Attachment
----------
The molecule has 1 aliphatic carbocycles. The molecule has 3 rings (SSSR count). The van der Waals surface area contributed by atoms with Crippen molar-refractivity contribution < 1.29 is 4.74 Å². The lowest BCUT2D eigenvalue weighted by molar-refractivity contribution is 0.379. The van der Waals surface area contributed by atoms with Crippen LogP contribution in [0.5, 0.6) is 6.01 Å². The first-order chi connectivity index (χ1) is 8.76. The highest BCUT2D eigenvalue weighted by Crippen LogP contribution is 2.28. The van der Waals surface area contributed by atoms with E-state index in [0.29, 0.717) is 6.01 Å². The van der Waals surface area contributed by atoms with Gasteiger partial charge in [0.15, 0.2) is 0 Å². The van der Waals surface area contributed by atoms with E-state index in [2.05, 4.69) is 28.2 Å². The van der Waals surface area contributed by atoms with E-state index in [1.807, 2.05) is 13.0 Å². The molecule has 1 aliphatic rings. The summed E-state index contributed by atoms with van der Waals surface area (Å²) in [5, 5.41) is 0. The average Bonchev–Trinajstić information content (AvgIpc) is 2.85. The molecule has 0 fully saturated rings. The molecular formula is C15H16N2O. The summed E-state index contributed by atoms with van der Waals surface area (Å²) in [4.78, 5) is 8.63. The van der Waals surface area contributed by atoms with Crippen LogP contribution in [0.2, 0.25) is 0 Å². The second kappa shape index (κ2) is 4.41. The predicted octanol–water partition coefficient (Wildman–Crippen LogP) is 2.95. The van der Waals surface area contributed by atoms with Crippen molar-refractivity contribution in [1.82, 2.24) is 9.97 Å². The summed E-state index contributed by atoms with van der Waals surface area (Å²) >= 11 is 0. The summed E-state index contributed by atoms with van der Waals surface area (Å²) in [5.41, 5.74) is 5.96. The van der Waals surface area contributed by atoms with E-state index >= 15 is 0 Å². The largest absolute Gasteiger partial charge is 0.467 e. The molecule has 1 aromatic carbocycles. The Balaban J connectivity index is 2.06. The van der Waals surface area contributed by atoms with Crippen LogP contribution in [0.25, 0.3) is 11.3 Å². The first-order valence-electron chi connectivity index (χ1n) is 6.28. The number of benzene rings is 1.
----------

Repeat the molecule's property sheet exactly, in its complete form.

The molecule has 1 aliphatic carbocycles. The molecule has 3 rings (SSSR count). The van der Waals surface area contributed by atoms with Crippen molar-refractivity contribution < 1.29 is 4.74 Å². The lowest BCUT2D eigenvalue weighted by molar-refractivity contribution is 0.379. The van der Waals surface area contributed by atoms with Crippen LogP contribution in [0.5, 0.6) is 6.01 Å². The first-order chi connectivity index (χ1) is 8.76. The highest BCUT2D eigenvalue weighted by Crippen LogP contribution is 2.28. The van der Waals surface area contributed by atoms with E-state index in [0.29, 0.717) is 6.01 Å². The van der Waals surface area contributed by atoms with Gasteiger partial charge in [0.15, 0.2) is 0 Å². The van der Waals surface area contributed by atoms with E-state index in [2.05, 4.69) is 28.2 Å². The van der Waals surface area contributed by atoms with E-state index in [1.807, 2.05) is 13.0 Å². The molecule has 1 aliphatic rings. The summed E-state index contributed by atoms with van der Waals surface area (Å²) in [5, 5.41) is 0. The average Bonchev–Trinajstić information content (AvgIpc) is 2.85. The molecule has 0 fully saturated rings. The molecular formula is C15H16N2O. The summed E-state index contributed by atoms with van der Waals surface area (Å²) in [4.78, 5) is 8.63. The van der Waals surface area contributed by atoms with Crippen LogP contribution in [0.2, 0.25) is 0 Å². The second kappa shape index (κ2) is 4.41. The predicted octanol–water partition coefficient (Wildman–Crippen LogP) is 2.95. The van der Waals surface area contributed by atoms with Crippen molar-refractivity contribution in [1.82, 2.24) is 9.97 Å². The summed E-state index contributed by atoms with van der Waals surface area (Å²) >= 11 is 0. The summed E-state index contributed by atoms with van der Waals surface area (Å²) in [5.41, 5.74) is 5.96. The van der Waals surface area contributed by atoms with E-state index >= 15 is 0 Å². The largest absolute Gasteiger partial charge is 0.467 e. The molecule has 1 aromatic carbocycles. The Balaban J connectivity index is 2.06. The van der Waals surface area contributed by atoms with Crippen LogP contribution in [0.25, 0.3) is 11.3 Å². The first-order valence-electron chi connectivity index (χ1n) is 6.28. The number of benzene rings is 1.